Our decision to live in Indonesia has never been for our children's safety, but more for us to experience living in another country. If the decision was based purely on what is best for our children then I very much doubt that Indonesian would be on our shortlist.

abdulkhalil :

I still believe it's all to do with the environment that you bring up your children and the family values that you teach them.

Most of bringing kids up is the way they see the world in their early years, and social problems can taint the result.
Drugs are a massive problem in the UK and other places but still almost nothing here. That isn't to deny there isn't a problem, but it's tiny when you compare it to my old country.
I dislike dealers and have actively done my bit to get a couple locked up, that being a small contribution to keeping my and all kids a little bit safer.
It isn't just the drugs, it's the crimes committed by dealers in order to keep their patch and the petty crime committed by users in order to get their fix.
That's minimal here and I like it that way because I want my kids to grow up in a place with as few social issues as possible.

In five years I’ve probably witnessed 3 incidents (handbags at dawn) and that has been in kampung bule, let’s face I won’t be taking my kids down that way, the skirts are to low for a 7 month old!

I usually join my friends on a Friday down that way and it’s a pretty safe place, drivers, security etc always look out for you and that is what I like about Indonesia once your known people look out for the foreign bloke that’s one thing seldom happens back in Europe
My thoughts on Europe without getting overly political is it’s turning extreme and extremely racist and I don’t want my family exposed to that

Alcohol or drug related crime as previously mentioned I’ve never really witnessed here but I’m always vigilante just like any place really
I’m aware Indonesia is not this perfect oasis and it’s what you make of it
But I joined this site for advice and to offer it (though very limited)
And I for one totally appreciate people’s input with crime, crime related topics and sharing personal experiences and general daily life sadly for far to many drugs is part of life for many at some stage children or young adults will be exposed to the above mentioned it’s how we educate them through our experience that counts, therefore I’ve learnt a lot on this thread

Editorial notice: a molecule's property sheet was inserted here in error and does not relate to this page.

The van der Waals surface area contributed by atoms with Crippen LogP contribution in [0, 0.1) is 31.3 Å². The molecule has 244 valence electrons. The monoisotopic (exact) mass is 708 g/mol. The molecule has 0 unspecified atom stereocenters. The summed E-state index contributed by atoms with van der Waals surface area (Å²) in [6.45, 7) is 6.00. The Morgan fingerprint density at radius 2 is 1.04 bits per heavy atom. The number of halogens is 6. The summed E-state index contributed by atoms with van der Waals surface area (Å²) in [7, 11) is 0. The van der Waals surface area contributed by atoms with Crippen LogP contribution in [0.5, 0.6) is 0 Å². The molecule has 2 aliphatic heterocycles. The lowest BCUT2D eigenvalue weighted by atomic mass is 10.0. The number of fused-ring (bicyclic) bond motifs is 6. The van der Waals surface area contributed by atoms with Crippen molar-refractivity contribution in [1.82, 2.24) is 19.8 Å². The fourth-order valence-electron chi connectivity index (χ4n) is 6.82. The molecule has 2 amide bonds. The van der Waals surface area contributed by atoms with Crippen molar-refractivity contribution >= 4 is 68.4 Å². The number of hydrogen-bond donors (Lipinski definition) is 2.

abdulkhalil :

Aside from drug related issues, which I believe are also a major problem in Indonesia, there are other problems that I consider make Indonesia less safe for kids. These include crazy motorcyclists, bad car drivers, worries about your children being abducted, pedophiles, food poisoning from bad street food, inadequate doctors and fake medicines, dengue fever, typhus etc. .

The roads are a mess and are unlikely to improve for a very long time - a valid downside

Abduction is a problem but a tiny one, but something we almost experienced. Had my wife told me in time the nasty little bugger would have been in a pool of blood but she didn't tell me in time.

Bad food is all over the world - ever had a bad stomach from a street hotdog?

Diseases are all over the world but the chances of your kid being shot in a school playground here is minimal - Fair swap?

abdulkhalil :

I know that Yorkshire is well know for pedophile rings, so I don't blame you for leaving that place. And with the drug problems that you tell us about I think moving away from Yorkshire sounds like a good idea.

Rotherham had a problem with about 20 or 30 B*ds but that was shown up as a massive mass rape by Pakistanis, something that just wasn't true. There were also a few local 100% white English involved but they hardly got a mention and the local council were nothing short of stupid, taking the view perceived racism was more important than hammering pervert rapists.
Social and political conditions played a part in that and those conditions don't exist here so that's also a bonus.

There is a problem here that is a serious downside, that being religious extremism, something that we all have to watch out for.
We do have a minority that hold the opinion blowing things up and shooting innocent passers by will get them a seat in heaven so we do have to take some care these moronic ideas don't spread into schools if an especially stupid teachers gets these daft ideas moving.
The vast majority of schools have no problems, most teaching Pancasila and generally being nice to people.
I did have to add a few words of advice to my daughter's religion teacher who was pushing an agenda that bordered on extremist views but he no longer works there, leaving a short while after I complained.

Well I respect your opinion and Gwmeath's too.

Just giving my own point of view (my son also almost got abducted once). We all have different backgrounds and different lifestyles here, different expectations and different reasons for living here. I haven't given up on moving back to the UK, although there are one or two other countries I might want to move too before then.

Yes, agree, religious extremism is always something we need to watch out for because kids are easily influenced.